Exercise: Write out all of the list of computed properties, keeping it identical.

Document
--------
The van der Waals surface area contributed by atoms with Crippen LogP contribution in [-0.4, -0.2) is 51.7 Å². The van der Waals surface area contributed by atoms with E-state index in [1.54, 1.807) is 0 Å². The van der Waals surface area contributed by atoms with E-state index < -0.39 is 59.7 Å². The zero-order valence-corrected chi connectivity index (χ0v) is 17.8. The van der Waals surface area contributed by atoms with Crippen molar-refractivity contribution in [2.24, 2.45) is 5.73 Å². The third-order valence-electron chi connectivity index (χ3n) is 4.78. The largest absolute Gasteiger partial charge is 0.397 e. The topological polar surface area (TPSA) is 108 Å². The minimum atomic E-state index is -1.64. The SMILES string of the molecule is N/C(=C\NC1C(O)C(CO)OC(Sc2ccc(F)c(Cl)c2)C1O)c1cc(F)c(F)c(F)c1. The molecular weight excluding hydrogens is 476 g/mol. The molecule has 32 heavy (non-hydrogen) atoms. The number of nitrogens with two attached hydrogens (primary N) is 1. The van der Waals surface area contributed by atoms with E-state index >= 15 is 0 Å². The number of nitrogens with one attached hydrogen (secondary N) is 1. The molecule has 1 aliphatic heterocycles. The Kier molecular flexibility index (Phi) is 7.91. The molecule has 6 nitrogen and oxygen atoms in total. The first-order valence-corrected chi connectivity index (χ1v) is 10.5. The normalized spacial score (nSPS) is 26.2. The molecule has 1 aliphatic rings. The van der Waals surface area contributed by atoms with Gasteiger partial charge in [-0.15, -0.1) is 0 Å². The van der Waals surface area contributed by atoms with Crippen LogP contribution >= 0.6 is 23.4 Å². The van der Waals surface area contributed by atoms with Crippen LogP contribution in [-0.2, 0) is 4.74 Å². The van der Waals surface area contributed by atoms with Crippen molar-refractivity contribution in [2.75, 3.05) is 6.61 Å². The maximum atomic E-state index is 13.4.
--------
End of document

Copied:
The van der Waals surface area contributed by atoms with Crippen LogP contribution in [-0.4, -0.2) is 51.7 Å². The van der Waals surface area contributed by atoms with E-state index in [1.54, 1.807) is 0 Å². The van der Waals surface area contributed by atoms with E-state index < -0.39 is 59.7 Å². The zero-order valence-corrected chi connectivity index (χ0v) is 17.8. The van der Waals surface area contributed by atoms with Crippen molar-refractivity contribution in [2.24, 2.45) is 5.73 Å². The third-order valence-electron chi connectivity index (χ3n) is 4.78. The largest absolute Gasteiger partial charge is 0.397 e. The topological polar surface area (TPSA) is 108 Å². The minimum atomic E-state index is -1.64. The SMILES string of the molecule is N/C(=C\NC1C(O)C(CO)OC(Sc2ccc(F)c(Cl)c2)C1O)c1cc(F)c(F)c(F)c1. The molecular weight excluding hydrogens is 476 g/mol. The molecule has 32 heavy (non-hydrogen) atoms. The number of nitrogens with two attached hydrogens (primary N) is 1. The van der Waals surface area contributed by atoms with E-state index >= 15 is 0 Å². The number of nitrogens with one attached hydrogen (secondary N) is 1. The molecule has 1 aliphatic heterocycles. The Kier molecular flexibility index (Phi) is 7.91. The molecule has 6 nitrogen and oxygen atoms in total. The first-order valence-corrected chi connectivity index (χ1v) is 10.5. The normalized spacial score (nSPS) is 26.2. The molecule has 1 aliphatic rings. The van der Waals surface area contributed by atoms with Gasteiger partial charge in [-0.15, -0.1) is 0 Å². The van der Waals surface area contributed by atoms with Crippen LogP contribution >= 0.6 is 23.4 Å². The van der Waals surface area contributed by atoms with Crippen LogP contribution in [-0.2, 0) is 4.74 Å². The van der Waals surface area contributed by atoms with Crippen molar-refractivity contribution in [2.75, 3.05) is 6.61 Å². The maximum atomic E-state index is 13.4.